Engineering of novel ozonation activation catalysts to degrade micropollutants
The uncontrolled release of micropollutants predominantly in ineffectively treated sewage treatment plant (STP) effluents is emerging as being of significant detriment to aquatic environments worldwide. A practical approach to treat these recalcitrant pollutants is to oxidise them into benign biodegradable compounds and/or carbon dioxide. The current state of the art techniques (e.g. adsorption, separation biological) for removing such pollutants are not universally effective in some instances (for all micropollutant classes), exhibit slow kinetics or are costly to implement. These problems can be overcome using catalytic ozonation as the oxidation treatment. However, there is a lack or limited development on ozonation catalysts in terms of its efficiency, specificity and cost render catalytic ozonation to be uneconomic compared to conventional ozonation and other oxidation technologies. Furthermore, there is limited information known regarding mechanistic pathways for effective degradation of pharmaceutical and micropollutant to achieve zero toxic by –product.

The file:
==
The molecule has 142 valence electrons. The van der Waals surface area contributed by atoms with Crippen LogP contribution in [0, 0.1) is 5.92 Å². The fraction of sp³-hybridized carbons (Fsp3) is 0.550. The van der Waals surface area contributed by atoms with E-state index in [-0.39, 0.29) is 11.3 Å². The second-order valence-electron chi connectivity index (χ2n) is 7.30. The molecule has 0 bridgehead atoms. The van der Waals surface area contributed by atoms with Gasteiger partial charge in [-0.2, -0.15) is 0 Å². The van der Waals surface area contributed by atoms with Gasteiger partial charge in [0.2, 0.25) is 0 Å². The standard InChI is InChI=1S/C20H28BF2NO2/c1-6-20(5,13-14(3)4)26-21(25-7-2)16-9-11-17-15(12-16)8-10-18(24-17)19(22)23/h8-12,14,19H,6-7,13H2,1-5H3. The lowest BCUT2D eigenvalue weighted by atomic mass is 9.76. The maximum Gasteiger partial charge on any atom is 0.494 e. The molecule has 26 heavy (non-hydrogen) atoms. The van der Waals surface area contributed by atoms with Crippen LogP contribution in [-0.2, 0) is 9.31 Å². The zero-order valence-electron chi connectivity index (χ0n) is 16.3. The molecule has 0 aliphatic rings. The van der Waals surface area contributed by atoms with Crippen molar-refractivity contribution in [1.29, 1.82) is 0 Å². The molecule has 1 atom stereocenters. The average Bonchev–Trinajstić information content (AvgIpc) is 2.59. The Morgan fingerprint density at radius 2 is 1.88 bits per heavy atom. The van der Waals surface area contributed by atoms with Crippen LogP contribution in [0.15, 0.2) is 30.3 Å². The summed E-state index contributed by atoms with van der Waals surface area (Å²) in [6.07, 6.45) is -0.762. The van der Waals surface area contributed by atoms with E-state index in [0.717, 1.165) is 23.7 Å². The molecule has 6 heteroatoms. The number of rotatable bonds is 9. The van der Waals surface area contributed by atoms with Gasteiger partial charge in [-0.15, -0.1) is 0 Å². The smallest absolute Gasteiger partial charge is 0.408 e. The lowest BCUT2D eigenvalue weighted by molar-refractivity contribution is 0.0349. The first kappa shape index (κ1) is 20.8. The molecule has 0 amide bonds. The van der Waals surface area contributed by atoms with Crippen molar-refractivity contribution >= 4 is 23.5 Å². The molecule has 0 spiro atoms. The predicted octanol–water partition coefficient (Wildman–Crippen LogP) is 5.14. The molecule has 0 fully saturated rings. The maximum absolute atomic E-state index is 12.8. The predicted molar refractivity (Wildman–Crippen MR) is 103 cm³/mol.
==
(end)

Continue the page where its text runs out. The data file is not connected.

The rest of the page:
The project here aims to engineer unique catalyst designed to accelerate catalytic ozonation of waters contaminated with pharmaceuticals and other recalcitrant pollutants. PhD projects are available to develop, characterise, and evaluate the ozonation catalysts and establish analytical protocols to study the degradation mechanisms of the targeted micropollutants.
The project is an industry funded project and there might be possibility for the PhD student to travel to industry partner.
How to apply for admission and scholarships: https://research.unsw.edu.au/submit-application